United States

S&P 500, Nasdaq Hit Record Highs — Three Market Experts Look at What's Next

Brendan McDermid | Reuters

The tech-heavy Nasdaq and broader S&P 500 are setting records after records.

Three experts joined CNBC to discuss where markets are headed next.

Mike Wilson, chief U.S. equity strategist at Morgan Stanley, says expectations may have been too lofty and a market cooldown could be healthy.

"We've seen consumer confidence … suggesting the consumer is fading a bit — not a recession but the consumer is tired — and that's been our thesis all along. Is there's going to be a payback here on demand? Overnight, our economics team actually lowered their GDP forecasts from 6.5% to 2.9% for the third quarter. They've kept their fourth-quarter number the same, but look, there's risk to that probably if delta doesn't fade or my view is that delta is a bit of a trap. People are saying, 'Oh, the slowdown is due to delta.' The slowdown is not due to delta exclusively. What it is due to is the fact that we overshot on the upside, we had monster stimulus and now we're going to have some payback and that's OK."

Jeremy Siegel, professor of finance at the Wharton School, says the momentum trade is in full swing.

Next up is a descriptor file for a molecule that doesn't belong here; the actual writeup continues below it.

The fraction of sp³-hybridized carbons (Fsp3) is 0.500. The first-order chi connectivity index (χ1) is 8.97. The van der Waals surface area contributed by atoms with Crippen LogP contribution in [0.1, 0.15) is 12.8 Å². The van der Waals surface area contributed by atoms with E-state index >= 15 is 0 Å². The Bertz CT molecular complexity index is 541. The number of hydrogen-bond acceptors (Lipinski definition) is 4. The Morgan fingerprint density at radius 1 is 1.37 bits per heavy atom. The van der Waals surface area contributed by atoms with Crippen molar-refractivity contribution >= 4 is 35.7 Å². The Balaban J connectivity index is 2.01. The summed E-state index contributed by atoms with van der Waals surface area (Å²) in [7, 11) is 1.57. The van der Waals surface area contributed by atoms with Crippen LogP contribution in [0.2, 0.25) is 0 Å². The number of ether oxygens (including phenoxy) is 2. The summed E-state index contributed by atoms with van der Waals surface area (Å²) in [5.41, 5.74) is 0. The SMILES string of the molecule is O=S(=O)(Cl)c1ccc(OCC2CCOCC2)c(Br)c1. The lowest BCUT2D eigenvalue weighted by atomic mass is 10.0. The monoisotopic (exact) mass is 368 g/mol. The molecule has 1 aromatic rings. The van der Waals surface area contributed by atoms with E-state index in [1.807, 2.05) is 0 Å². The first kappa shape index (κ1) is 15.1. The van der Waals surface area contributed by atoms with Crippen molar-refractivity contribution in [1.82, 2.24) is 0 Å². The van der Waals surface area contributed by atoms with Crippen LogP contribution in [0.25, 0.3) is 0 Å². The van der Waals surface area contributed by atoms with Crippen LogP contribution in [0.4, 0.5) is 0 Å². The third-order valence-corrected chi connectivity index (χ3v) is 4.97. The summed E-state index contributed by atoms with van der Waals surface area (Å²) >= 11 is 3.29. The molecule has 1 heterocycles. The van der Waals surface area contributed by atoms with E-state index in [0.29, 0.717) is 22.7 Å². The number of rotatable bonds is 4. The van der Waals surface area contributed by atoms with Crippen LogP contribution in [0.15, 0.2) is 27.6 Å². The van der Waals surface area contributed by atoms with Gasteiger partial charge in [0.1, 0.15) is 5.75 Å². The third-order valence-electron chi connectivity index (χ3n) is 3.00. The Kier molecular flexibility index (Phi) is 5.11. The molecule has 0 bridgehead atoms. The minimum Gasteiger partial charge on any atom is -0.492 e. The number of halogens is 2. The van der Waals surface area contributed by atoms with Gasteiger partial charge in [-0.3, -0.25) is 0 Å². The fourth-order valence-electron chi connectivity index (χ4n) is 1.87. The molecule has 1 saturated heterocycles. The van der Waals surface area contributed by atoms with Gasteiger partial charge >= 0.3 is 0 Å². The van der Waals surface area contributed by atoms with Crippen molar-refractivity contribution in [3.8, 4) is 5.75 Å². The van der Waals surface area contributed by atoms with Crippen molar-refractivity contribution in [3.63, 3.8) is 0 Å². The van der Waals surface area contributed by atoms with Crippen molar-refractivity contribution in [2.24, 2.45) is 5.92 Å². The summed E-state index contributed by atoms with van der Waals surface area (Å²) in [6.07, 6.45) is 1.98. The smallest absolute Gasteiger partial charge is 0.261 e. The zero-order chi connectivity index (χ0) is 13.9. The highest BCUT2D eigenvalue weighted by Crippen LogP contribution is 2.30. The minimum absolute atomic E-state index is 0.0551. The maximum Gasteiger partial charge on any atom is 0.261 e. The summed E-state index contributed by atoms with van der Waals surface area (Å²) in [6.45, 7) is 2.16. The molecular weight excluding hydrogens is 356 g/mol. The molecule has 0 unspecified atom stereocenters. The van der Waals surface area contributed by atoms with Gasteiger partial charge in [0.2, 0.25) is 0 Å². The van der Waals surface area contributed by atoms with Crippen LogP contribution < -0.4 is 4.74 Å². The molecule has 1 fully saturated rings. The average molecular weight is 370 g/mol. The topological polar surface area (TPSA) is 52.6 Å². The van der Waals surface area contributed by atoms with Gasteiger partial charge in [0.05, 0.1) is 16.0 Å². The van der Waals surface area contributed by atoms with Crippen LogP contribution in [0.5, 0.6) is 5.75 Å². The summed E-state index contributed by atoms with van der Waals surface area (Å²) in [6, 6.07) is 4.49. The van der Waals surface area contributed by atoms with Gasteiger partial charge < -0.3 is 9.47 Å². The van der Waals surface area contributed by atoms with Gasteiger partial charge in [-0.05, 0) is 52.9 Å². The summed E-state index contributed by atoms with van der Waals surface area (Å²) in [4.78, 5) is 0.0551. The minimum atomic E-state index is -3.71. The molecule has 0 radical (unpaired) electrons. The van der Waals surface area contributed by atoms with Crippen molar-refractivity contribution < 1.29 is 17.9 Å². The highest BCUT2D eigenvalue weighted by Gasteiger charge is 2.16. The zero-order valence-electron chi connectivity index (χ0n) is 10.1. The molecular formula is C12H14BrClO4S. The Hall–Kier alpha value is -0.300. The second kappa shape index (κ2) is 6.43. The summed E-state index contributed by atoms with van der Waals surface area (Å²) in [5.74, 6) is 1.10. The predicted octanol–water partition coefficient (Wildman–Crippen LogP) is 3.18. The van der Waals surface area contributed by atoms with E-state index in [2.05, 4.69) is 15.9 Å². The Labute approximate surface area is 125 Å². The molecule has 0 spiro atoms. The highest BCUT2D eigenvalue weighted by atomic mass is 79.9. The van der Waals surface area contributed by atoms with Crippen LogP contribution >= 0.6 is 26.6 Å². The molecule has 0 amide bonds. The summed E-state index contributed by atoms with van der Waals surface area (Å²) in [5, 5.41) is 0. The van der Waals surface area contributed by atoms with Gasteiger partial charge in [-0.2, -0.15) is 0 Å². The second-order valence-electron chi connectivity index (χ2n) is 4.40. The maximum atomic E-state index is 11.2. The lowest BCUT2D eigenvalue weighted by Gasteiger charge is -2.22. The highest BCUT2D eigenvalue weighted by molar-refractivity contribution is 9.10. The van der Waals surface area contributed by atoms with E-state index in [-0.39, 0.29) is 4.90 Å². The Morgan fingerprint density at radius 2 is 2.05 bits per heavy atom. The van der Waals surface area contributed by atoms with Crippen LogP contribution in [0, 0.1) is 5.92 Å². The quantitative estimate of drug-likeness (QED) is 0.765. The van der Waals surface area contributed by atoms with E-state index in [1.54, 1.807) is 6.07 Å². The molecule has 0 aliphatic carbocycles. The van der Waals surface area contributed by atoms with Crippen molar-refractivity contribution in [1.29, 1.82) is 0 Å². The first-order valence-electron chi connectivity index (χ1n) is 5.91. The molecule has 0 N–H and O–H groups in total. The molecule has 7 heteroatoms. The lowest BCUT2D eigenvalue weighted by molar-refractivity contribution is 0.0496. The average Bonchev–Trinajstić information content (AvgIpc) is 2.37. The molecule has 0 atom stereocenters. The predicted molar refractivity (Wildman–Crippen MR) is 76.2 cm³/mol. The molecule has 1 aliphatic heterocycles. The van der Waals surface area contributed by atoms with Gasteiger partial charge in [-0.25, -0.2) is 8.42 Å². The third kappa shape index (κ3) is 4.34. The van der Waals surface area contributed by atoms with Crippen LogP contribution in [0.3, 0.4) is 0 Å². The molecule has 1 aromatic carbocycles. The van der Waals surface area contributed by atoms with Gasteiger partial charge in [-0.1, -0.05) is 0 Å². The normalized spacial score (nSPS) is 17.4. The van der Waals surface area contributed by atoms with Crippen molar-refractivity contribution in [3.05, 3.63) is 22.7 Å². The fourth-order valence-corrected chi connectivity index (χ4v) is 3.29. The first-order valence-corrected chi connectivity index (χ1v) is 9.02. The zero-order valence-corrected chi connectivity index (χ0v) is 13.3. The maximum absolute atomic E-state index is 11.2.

"I think we're still in a bull market. I think long-term returns are not going to be as robust as they've been certainly over the last 10 years and maybe not even over the last 200 years, but still far ahead of inflation and way, way ahead of fixed income. Right now what's going on is you've heard of this old expression on Wall Street 'up a staircase and down an elevator.' We're going up the staircase. I don't know when the elevator is going to come. But it looks like a momentum trade in the sense that it just keeps on going up a little bit every day, no real news to propel it. And a lot of momentum players piling on. We've had this before. And, you know, it's very hard to say when it might end."

Tom Forte, senior research analyst at D.A. Davidson, discusses one critical issue for the largest publicly traded company on Wall Street — Apple.

"My thesis is that over time that 30% commission that Apple collects from the App Store to decline to a lower number such as 10%. I think maybe the hope from some investors is that if Apple can make these adjustments on its own, it won't require the government to step in and maybe come up with a more onerous solution for Apple. But I do think it's curious that investors are giving the stock a pass on that important development."

Disclaimer

Copyright CNBCs - CNBC
Contact Us